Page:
The Review with William Chak|Yangcai Coral-ground ‘Floral’ Bowl

Coming to the peak season of autumn auctions in the Mainland China, auction houses are now getting ready for the tough battle. Blanc Xiamen unveils the leading lot of the sale, a pair of Yangcai Coral-ground ‘Floral’ Bowls with seal mark from Yongzheng period, Qing dynasty.

William Chak, the master of Chak’s and distinguished art dealer, gives an in-depth review of this pair of bowls. “When it comes to collecting, always remember ‘authenticity’, ‘exquisiteness’ and ‘newness’. This pair of bowls has these three qualities,” said Chak.

Yangcai Coral-ground ‘Floral’ Bowl
Yongzheng period, Qing Dynasty

Auction house: Blanc Xiamen
Sale: Fu Rui - Important Chinese Ceramics
Auction date: 2017/10/29

Lot no.: 234
Diameter: 11.6cm
Provenance: Hongxi Art Museum
Estimate: RMB 7,000,000 - 8,500,000

Q: Why is this bowl classified as “yangcai” instead of “wucai”?

W: In the past, it was called “Yongzheng Yuzhi Wucai Bowl” or “Yongzheng Yuzhi Red-ground Wucai Bowl”. Since 2008, Liao Baoxiu, an expert from National Palace Museum in Taipei, consolidated the files for the museum, also known as the Qing archives. It was documented in the files that this bowl is called “A pair of Yongzheng ‘Yuzhi’ Yangcai Bowls”.

Original Box

W (continue): It changed the traditional concept which we had been believing in over the past decades.

Q: Why does it belong to the “yangcai” category?

W: Yangcai means “foreign colours”. We can see from the design and the colours painted on the bowl. The imperial court commissioned missionaries, in which the most famous one was Giuseppe Castiglione. He introduced the technique of Western oil paintings to the imperial court.

Giuseppe Castiglione

Q: Where is the element of oil paintings on this bowl?

W: This is a yellow peony with a white gradient effect. There is a light yellow gradient effect on the edges of green leaves as well.

Q: How does it differ from traditional Chinese paintings?

W: Traditional foliage or floral patterns that we see are relatively simple. We see the gradient effect of green on leaves but not rendered with other colours. For this reason, we can tell this bowl is synthesized the technique of oil paintings in Western art. It’s beautiful.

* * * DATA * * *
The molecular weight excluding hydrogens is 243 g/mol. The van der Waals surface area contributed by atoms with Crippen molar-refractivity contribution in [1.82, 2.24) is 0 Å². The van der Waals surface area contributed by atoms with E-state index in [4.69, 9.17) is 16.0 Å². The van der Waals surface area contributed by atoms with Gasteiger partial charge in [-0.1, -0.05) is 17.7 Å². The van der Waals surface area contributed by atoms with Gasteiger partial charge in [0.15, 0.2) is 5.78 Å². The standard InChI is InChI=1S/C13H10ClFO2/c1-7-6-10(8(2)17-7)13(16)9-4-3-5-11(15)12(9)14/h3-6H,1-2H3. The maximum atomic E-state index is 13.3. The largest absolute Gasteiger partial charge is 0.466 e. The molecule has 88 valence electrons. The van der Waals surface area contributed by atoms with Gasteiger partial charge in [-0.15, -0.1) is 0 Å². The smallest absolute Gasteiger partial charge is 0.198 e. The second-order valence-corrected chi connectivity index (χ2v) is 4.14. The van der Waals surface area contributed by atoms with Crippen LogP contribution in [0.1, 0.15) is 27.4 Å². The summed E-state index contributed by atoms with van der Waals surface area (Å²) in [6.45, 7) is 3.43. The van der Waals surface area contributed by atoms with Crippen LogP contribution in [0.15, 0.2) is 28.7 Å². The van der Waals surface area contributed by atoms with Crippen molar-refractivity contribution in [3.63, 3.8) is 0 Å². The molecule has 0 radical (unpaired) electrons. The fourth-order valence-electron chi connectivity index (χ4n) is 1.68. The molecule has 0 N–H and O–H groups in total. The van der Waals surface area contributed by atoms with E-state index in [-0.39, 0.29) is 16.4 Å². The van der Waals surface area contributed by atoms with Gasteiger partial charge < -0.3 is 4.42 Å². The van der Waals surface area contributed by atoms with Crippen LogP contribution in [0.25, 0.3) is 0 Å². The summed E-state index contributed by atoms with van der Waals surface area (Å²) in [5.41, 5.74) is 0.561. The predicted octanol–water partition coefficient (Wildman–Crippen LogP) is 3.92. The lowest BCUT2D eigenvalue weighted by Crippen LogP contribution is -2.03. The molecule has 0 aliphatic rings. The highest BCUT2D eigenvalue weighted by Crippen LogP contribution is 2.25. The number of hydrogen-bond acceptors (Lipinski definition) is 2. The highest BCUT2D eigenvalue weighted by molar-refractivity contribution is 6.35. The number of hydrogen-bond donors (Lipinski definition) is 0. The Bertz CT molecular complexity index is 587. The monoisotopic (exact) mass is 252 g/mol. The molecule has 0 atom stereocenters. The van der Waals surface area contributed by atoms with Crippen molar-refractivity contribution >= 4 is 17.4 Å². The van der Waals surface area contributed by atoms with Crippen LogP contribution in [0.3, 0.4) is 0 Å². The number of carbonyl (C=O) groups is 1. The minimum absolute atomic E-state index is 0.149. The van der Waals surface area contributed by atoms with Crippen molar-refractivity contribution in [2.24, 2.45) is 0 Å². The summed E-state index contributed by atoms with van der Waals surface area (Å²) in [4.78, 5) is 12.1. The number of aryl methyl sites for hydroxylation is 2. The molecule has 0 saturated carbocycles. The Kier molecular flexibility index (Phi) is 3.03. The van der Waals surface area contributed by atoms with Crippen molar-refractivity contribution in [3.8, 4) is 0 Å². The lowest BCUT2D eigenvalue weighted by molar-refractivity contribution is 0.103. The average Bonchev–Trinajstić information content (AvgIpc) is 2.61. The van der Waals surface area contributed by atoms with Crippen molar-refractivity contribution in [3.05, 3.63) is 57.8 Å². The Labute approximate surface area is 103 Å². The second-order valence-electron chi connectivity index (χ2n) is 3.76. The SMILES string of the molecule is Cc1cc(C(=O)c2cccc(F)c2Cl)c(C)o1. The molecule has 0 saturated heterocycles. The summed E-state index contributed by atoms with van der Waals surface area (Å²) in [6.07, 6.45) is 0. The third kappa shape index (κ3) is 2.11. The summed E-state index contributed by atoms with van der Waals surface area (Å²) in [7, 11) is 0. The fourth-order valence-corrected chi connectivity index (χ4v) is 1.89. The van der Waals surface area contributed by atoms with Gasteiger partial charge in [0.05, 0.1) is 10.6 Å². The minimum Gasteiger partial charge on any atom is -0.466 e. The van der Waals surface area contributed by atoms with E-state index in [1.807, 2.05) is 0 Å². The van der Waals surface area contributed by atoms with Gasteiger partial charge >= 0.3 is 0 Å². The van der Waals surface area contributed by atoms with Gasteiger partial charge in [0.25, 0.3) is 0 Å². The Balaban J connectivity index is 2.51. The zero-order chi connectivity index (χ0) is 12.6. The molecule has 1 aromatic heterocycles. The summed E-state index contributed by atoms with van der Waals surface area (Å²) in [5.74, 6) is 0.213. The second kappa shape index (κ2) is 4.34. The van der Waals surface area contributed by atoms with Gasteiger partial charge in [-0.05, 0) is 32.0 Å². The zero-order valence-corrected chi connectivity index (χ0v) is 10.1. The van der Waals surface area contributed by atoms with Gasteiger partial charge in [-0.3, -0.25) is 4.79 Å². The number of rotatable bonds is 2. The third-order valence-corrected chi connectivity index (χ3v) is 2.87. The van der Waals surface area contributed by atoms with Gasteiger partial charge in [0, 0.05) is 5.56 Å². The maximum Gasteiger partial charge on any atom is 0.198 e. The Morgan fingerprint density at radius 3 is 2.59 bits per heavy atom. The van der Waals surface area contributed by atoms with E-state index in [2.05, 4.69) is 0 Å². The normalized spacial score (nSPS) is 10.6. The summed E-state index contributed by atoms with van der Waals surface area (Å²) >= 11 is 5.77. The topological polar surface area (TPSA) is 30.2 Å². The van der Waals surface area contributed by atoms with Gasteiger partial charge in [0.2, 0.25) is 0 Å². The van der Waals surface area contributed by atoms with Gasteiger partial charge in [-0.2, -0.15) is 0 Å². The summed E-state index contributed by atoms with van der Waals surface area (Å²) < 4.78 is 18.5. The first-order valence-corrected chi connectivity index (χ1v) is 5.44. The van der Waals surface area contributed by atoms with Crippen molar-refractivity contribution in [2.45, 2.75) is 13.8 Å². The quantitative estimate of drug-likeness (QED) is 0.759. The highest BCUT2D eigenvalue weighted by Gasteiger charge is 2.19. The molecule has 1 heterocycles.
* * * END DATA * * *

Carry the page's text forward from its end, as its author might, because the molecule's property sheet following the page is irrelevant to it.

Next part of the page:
Q: What is the production process of this bowl?

W: As stated in the files, the whole production process of this bowl took place in Jingdezhen. It was fired, glazed and painted in Jingdezhen. It was glazed in “coral red” by sufflation. (It is called “coral red” in Hong Kong and “iron red” in the northern China.)

W (continue): The whole bowl was under glazed in “iron red”. After the glaze was dry, the floral or foliage pattern was drawn by needles to pick out the red colour, and then paint the pattern with other colours. The craftsmanship is very sophisticated.

Q: What’s that white rim? Is it a white glaze?

W: The white rim is not white glaze. It was added with a colour called “glass white”. According to the traditional belief from experts, Yangcai or Falangcai are all added “glass white” underneath.

Q: What’s the origin of this “glass white”?

W: “Glass white” was invented after the 6th year in Yongzheng period (1728). Before that, all Falangcai used imported materials. However, they were very precious and it took 2-3 years to get them imported from Europe. So after the 6th year in Yongzheng period, the Emperor made an order to invent Falangcai domestically and “glass white” was invented at that time.

Portrait of Emperor Yongzheng

What was the purpose of making such an exquisite imperial bowl? It would be too extravagant to use it for dining. Mr. Chak says this bowl has the three important qualities “authenticity”, “exquisiteness” and “newness”. How can we understand these concepts?

Q: What was the purpose of this bowl during the Yongzheng period?

W: The shape of this bowl could be for the purpose of Tibetan Buddhism or for the Yongzheng Emperor own use. The shape comes from a vessel called “bo” (bowl) in Tibet.

“Bo” (Bowl) in Tibet

Q: What’s “bo”?

W: “Bo” (bowl) is commonly seen in Tibet. Tibetan people use bowls to eat tsampa with their hands. It is also used as a vessel to contain holy water or offerings to put in front of the Buddha.

Q: You mentioned “authenticity”, “exquisiteness” and “newness”. How does this bowl show these three important qualities?

W: We can tell its authenticity from the history that I just mentioned. On top of that, this bowl once belonged to Hongxi Art Museum in Taiwan as a very important piece of the collection. It has great provenance. And the sophisticated craftsmanship being shown in this bowl also embodies its “exquisiteness”.

Q: What about “newness”?

W: “Newness” refers to its condition. It is not easy to preserve this bowl in such a great condition as it has survived for several hundred years. No scratches on this bowl. This pair of bowls is perfect, not a single scratch on it. It is rare to keep this exquisite piece so intact and well-preserved, almost like brand new.

W (continue): It is not something that you can buy with money. I am lucky enough to take a close look at this precious piece. To collectors or art dealers, it is fortunate that Blanc auction house has solicited such an exquisite pair of bowls from Yongzheng period.

Blanc Xiamen Autumn Auction 2017

Previewing period: 2017/10/26 – 28
Previewing hours: 10am - 8pm
Auction: 2017/10/29
Venue: Kempinski Hotel Xiamen